Since I was a child, I’ve always enjoyed staying in hotels. Something about the fresh, crisp turned down corners of the bed, the decadence of ordering room service, and being able to order anything with a simple phone call at the drop of a hat thrilled me. With my fond memories of traveling as a family with my parents all across the US, I’ve loved reading about different hotels in far away locales (specifically when I am frustrated at work and I need to some travel daydreaming.) My favorite discovery that I’ve been using as my source of solace during periods of high stress? Aman Resorts, a luxury, intimate small chain of hotels focused primarily on the southeast Asia region.
I’ve been awed by the gorgeous pictures from many hotels, but this is the first resort website where I’ve been stunned by the pictures from every single one of their resorts in over 16 exotic countries, such as Indonesia, French Polynesia, Cambodia, and India. What sets Aman resorts apart from other similar luxury resorts, is that founder Adrian Zecha, founded Aman on the premise of constructing a resort that felt like a vacation home. This means that the traditional 200+ rooms at typical hotels, done Aman style, are small, personal resorts with a max of 55 rooms. Some of the Aman resorts eschew hotel rooms all together, with only villa and bungalow options.
Keeping in line with the feel of an intimate vacation home, Aman resorts also don’t have the usual bustling hotel lobby, with a constantly buzzing front desk, bellhops, and travelers commuting to and fro. Instead, I’ve heard that staff personally greet you at the front door and address you by your name during the entire stay, made easier with the high ratio of staff people to guest (a rumored 4 to 1.)
While each resort retains these distinctive Aman signatures, they are unique in their minimalist architecture and look, tailored to match the specific culture of each locale. For example, although there are 5 different Aman resorts located in Indonesia, Amandari, nestled in central Bali, looks entirely different from Amanusa, near the Bali Sea. Drawing inspiration from the lush and leafy rice terraces and fields it is nestled in, Amandari is decorated in luxe Colonial style,with safari khakis, creams and whites, with batik, flat pleat canopy beds, sunken baths, and garden courtyards with each suite. Amanusa, is decorated with a beachside retreat inspiration, with Hindu poetry, with pillowy 4 poster beds with drapey veils, and picturesque bougainvellea and white ochre flowers, alongside the outdoor showers accompanying each suite.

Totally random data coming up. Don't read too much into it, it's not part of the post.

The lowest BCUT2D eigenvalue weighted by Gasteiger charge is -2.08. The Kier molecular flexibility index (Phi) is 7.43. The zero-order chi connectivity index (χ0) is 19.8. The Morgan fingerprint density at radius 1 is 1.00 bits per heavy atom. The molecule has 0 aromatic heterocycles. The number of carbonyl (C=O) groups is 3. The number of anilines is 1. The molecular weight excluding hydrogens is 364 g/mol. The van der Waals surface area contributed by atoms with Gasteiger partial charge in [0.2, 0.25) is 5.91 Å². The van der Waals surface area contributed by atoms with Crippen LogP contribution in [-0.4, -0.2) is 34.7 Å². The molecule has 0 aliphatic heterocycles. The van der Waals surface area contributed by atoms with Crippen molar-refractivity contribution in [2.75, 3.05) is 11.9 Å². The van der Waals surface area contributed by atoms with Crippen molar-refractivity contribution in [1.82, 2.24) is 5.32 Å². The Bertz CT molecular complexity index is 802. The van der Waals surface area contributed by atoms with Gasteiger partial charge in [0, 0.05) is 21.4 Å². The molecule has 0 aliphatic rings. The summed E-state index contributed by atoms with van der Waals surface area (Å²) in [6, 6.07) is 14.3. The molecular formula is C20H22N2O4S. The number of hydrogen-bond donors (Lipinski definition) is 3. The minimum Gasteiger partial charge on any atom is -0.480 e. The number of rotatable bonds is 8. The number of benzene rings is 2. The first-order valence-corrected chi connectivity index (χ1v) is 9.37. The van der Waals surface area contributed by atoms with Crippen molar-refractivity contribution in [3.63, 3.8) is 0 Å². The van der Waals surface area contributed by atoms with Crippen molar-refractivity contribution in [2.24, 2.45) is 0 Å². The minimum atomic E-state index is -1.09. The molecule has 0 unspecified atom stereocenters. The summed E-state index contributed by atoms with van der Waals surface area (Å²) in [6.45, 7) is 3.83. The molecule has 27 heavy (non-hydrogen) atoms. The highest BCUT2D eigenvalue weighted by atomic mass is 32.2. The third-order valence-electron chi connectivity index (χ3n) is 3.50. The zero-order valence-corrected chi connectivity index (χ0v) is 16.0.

Naturally, all that luxury comes with a price, and while staying at Aman resorts doesn’t come cheap, in an interview with Time magazine, founder Adrian Zecha explained, “We are perceived as being expensive, but we are not. If you have a mass product, you have to sell it for an affordable price. If you have a limited product, you can’t make money unless you sell it at a high price. For what we offer for $700 — the service, attention, size of room — compared to what you’d get anywhere else, we deliver more.”
I haven’t yet had the experience of being able to stay at an Aman resort, but I hope to be able to soon. Guests who have stayed at Aman are supposedly turned for life, spoiled by the extravagance and beauty of their resorts, are dubbed in the business as “Aman junkies” or “Aman addicts.” Aman’s newest resort is actually located in Southern Utah, which makes it just slightly more accessible.
Check out some more pictures of some beautiful Aman locales below and visit their website for some travel dreaming: